Which Life Insurance to Buy?

Last update on: Nov 06 2017
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Most Americans are confused about life insurance. They admit this and aren’t doing anything about it. That is unfortunate, because changes in the life insurance industry are very favorable to insurance buyers.

Let’s take a look at the traditional debate of term insurance vs. whole life insurance.

Term insurance is a “life insurance only” policy, and the policy expires after a period of time. There is no cash value, investment account, or other benefit. If the insured passes away, the beneficiary receives the insurance amount. If not, once the policy expires the insured receives nothing back. A term insurance policy also can lapse during its term if the insured chooses not to pay the premiums or cancels the policy.

There are two general situations when term insurance is the best choice. Since term insurance is less expensive than the alternatives, it is appropriate when the insured cannot afford anything else.

Term insurance also should be used for a temporary insurance need. For example, suppose insurance is purchased so that a mortgage will be paid or the children have money for college expenses. These insurance needs will end when the mortgage is paid or the children have graduated from college. They also might end when the insured has saved enough to provide for these needs.

Permanent insurance, or cash value insurance, is the alternative. This category includes several types of insurance, such as whole life, variable life, universal life, and others.

As the name implies, this type of insurance is best for a permanent insurance need. The two most common uses of permanent insurance are to pay estate taxes and to increase the inheritance of loved ones.

Permanent insurance can be a good way to leaves assets for heirs. Usually the benefits to the beneficiary far exceed the cost of the premiums to the insured. Using insurance allows the insured to leverage assets. In addition, the insurance benefits are income tax free to the beneficiary. The benefits will be free of estate taxes if the policy is held in a properly constructed irrevocable life insurance trust.

Some advisors recommend using permanent insurance as another form of retirement or investment savings. In addition to offering death benefits, the policies have a cash value account which earns interest or other investment income. The returns often are not high, and the costs can be steep. But the cash value usually can be tapped tax free through loans. All other forms of saving should be considered first.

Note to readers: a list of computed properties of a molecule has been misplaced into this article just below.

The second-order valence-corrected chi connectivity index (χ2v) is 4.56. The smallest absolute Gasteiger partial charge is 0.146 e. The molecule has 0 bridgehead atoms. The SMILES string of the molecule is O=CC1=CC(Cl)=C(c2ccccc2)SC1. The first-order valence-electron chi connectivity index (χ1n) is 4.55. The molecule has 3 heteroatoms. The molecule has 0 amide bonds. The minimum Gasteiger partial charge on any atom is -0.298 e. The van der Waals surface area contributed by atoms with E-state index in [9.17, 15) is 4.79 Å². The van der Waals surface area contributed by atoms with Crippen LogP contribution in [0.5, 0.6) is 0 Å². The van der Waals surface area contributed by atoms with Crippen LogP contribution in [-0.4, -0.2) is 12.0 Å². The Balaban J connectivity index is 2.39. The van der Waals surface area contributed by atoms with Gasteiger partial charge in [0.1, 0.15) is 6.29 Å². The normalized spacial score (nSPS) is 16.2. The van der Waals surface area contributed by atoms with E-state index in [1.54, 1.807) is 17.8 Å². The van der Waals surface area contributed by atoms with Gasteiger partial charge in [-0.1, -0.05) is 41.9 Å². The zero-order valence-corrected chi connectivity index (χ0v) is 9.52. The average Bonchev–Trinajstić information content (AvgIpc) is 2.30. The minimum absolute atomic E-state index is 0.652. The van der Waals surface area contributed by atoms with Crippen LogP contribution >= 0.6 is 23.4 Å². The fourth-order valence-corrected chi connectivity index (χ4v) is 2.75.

One disadvantage of permanent insurance is that it is expensive. A part of the higher expenses is for higher commissions, and part is for the cash value account. As an example, a 45-year-old male might pay about $1,000 in annual premiums for a $500,000 term policy but $8,500 annually for a whole life policy with guaranteed premium, death benefit, and cash value.

Another disadvantage of permanent insurance is keeping the policy in force. Most people suffer some kind of financial downturn during their lives. At that time, many let their permanent policies lapse because the premiums are needed for other expenses. The cash value the insured can receive after letting the policy lapse is a small fraction of the extra premiums that were paid.

The best solution for many people is a combination of term insurance and permanent insurance.

Buy term insurance to cover needs that are expected to end at some point, such as the mortgage and college expenses. Then, buy permanent insurance to cover the permanent needs, such as an inheritance or estate taxes. This approach allows full insurance coverage at a much lower cost.

Newer policies also are making the decision easier for many people.

These policies generally are called return of premium term insurance. Like traditional term insurance, the policies expire after a fixed period of years. But the twist is that the owner of the ROP policy gets all of the premiums returned at the end of the policy without interest.

The premiums for an ROP policy are higher than for straight term. A traditional term that costs about $1,000 annually would cost about $1,700 annually as an ROP. The extra premium is in effect a savings account, and the effective return on that account usually works out to about 5% to 6% annually. In addition, the return of the premiums likely is tax free, though there is no clear rule on that from the IRS.

The policy does not carry a separate account. So, choose an insurer that is financial stabile. If the insurer fails, no premiums will be returned.
Insurers can make money on these policies because a percentage of policy owners let them lapse each year. When the policy lapses, the insured has some premiums returned, but not all.

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